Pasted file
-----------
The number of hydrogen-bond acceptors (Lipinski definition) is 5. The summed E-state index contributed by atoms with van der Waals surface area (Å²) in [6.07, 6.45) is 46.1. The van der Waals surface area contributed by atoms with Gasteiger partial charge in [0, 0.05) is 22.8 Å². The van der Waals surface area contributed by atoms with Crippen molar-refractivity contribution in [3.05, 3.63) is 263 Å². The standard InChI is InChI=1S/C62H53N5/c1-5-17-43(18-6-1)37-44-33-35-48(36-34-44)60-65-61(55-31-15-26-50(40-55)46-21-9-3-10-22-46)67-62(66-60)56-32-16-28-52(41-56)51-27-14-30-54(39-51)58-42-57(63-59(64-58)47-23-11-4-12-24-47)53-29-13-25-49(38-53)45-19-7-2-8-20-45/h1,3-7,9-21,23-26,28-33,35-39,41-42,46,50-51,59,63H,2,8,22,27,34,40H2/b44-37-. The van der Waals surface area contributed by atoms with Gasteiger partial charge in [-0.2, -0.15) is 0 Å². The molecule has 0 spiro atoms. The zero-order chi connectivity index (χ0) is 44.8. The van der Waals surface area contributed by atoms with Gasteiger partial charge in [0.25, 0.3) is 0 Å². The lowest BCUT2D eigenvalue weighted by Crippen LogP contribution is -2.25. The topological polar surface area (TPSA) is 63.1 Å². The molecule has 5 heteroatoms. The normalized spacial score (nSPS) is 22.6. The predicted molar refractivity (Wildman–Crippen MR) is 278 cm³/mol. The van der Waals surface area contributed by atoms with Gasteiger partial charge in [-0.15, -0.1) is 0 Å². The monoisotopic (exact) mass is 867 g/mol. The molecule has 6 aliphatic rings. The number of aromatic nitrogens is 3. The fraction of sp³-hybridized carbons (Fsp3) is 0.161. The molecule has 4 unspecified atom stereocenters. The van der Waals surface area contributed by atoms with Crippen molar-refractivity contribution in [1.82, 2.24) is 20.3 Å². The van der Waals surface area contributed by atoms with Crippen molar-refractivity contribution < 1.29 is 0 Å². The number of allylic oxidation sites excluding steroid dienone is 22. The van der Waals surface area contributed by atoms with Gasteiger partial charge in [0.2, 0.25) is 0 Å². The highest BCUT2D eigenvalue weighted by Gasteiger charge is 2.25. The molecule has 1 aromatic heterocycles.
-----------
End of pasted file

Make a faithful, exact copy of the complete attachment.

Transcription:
The number of hydrogen-bond acceptors (Lipinski definition) is 5. The summed E-state index contributed by atoms with van der Waals surface area (Å²) in [6.07, 6.45) is 46.1. The van der Waals surface area contributed by atoms with Gasteiger partial charge in [0, 0.05) is 22.8 Å². The van der Waals surface area contributed by atoms with Crippen molar-refractivity contribution in [3.05, 3.63) is 263 Å². The standard InChI is InChI=1S/C62H53N5/c1-5-17-43(18-6-1)37-44-33-35-48(36-34-44)60-65-61(55-31-15-26-50(40-55)46-21-9-3-10-22-46)67-62(66-60)56-32-16-28-52(41-56)51-27-14-30-54(39-51)58-42-57(63-59(64-58)47-23-11-4-12-24-47)53-29-13-25-49(38-53)45-19-7-2-8-20-45/h1,3-7,9-21,23-26,28-33,35-39,41-42,46,50-51,59,63H,2,8,22,27,34,40H2/b44-37-. The van der Waals surface area contributed by atoms with Gasteiger partial charge in [-0.2, -0.15) is 0 Å². The molecule has 0 spiro atoms. The zero-order chi connectivity index (χ0) is 44.8. The van der Waals surface area contributed by atoms with Gasteiger partial charge in [0.25, 0.3) is 0 Å². The lowest BCUT2D eigenvalue weighted by Crippen LogP contribution is -2.25. The topological polar surface area (TPSA) is 63.1 Å². The molecule has 5 heteroatoms. The normalized spacial score (nSPS) is 22.6. The predicted molar refractivity (Wildman–Crippen MR) is 278 cm³/mol. The van der Waals surface area contributed by atoms with Gasteiger partial charge in [-0.15, -0.1) is 0 Å². The monoisotopic (exact) mass is 867 g/mol. The molecule has 6 aliphatic rings. The number of aromatic nitrogens is 3. The fraction of sp³-hybridized carbons (Fsp3) is 0.161. The molecule has 4 unspecified atom stereocenters. The van der Waals surface area contributed by atoms with Crippen molar-refractivity contribution in [1.82, 2.24) is 20.3 Å². The van der Waals surface area contributed by atoms with Crippen molar-refractivity contribution < 1.29 is 0 Å². The number of allylic oxidation sites excluding steroid dienone is 22. The van der Waals surface area contributed by atoms with Gasteiger partial charge in [0.2, 0.25) is 0 Å². The highest BCUT2D eigenvalue weighted by Gasteiger charge is 2.25. The molecule has 1 aromatic heterocycles.